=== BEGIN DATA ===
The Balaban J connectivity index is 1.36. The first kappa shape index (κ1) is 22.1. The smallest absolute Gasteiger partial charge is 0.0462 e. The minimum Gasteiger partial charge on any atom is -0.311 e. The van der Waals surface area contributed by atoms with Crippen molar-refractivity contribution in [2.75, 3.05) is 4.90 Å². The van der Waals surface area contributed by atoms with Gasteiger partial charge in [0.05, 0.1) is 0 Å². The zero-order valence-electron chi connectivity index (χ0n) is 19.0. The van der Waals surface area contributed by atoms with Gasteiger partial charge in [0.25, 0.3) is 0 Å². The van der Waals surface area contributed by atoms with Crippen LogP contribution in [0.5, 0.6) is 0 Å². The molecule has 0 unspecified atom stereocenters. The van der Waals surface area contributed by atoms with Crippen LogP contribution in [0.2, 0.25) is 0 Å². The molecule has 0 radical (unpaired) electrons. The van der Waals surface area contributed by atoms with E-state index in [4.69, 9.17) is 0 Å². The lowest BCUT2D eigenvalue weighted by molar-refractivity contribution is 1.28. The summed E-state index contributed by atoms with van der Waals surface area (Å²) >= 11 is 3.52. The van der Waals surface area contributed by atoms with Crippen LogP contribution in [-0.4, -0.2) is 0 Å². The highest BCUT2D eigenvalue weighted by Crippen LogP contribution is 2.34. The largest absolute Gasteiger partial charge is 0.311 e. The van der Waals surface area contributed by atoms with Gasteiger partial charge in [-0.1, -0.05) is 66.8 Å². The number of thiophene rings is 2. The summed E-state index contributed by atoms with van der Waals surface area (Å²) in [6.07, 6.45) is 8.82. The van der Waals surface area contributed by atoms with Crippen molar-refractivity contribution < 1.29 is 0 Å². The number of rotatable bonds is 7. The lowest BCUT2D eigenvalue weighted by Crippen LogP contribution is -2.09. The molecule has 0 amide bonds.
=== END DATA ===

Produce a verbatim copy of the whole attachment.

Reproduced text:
The Balaban J connectivity index is 1.36. The first kappa shape index (κ1) is 22.1. The smallest absolute Gasteiger partial charge is 0.0462 e. The minimum Gasteiger partial charge on any atom is -0.311 e. The van der Waals surface area contributed by atoms with Crippen molar-refractivity contribution in [2.75, 3.05) is 4.90 Å². The van der Waals surface area contributed by atoms with Gasteiger partial charge in [0.05, 0.1) is 0 Å². The zero-order valence-electron chi connectivity index (χ0n) is 19.0. The van der Waals surface area contributed by atoms with Gasteiger partial charge in [0.25, 0.3) is 0 Å². The van der Waals surface area contributed by atoms with Crippen LogP contribution in [0.5, 0.6) is 0 Å². The molecule has 0 unspecified atom stereocenters. The van der Waals surface area contributed by atoms with Crippen LogP contribution in [0.2, 0.25) is 0 Å². The molecule has 0 radical (unpaired) electrons. The van der Waals surface area contributed by atoms with E-state index in [4.69, 9.17) is 0 Å². The lowest BCUT2D eigenvalue weighted by molar-refractivity contribution is 1.28. The summed E-state index contributed by atoms with van der Waals surface area (Å²) >= 11 is 3.52. The van der Waals surface area contributed by atoms with Crippen LogP contribution in [-0.4, -0.2) is 0 Å². The highest BCUT2D eigenvalue weighted by Crippen LogP contribution is 2.34. The largest absolute Gasteiger partial charge is 0.311 e. The van der Waals surface area contributed by atoms with Gasteiger partial charge in [-0.1, -0.05) is 66.8 Å². The number of thiophene rings is 2. The summed E-state index contributed by atoms with van der Waals surface area (Å²) in [6.07, 6.45) is 8.82. The van der Waals surface area contributed by atoms with Crippen molar-refractivity contribution < 1.29 is 0 Å². The number of rotatable bonds is 7. The lowest BCUT2D eigenvalue weighted by Crippen LogP contribution is -2.09. The molecule has 0 amide bonds.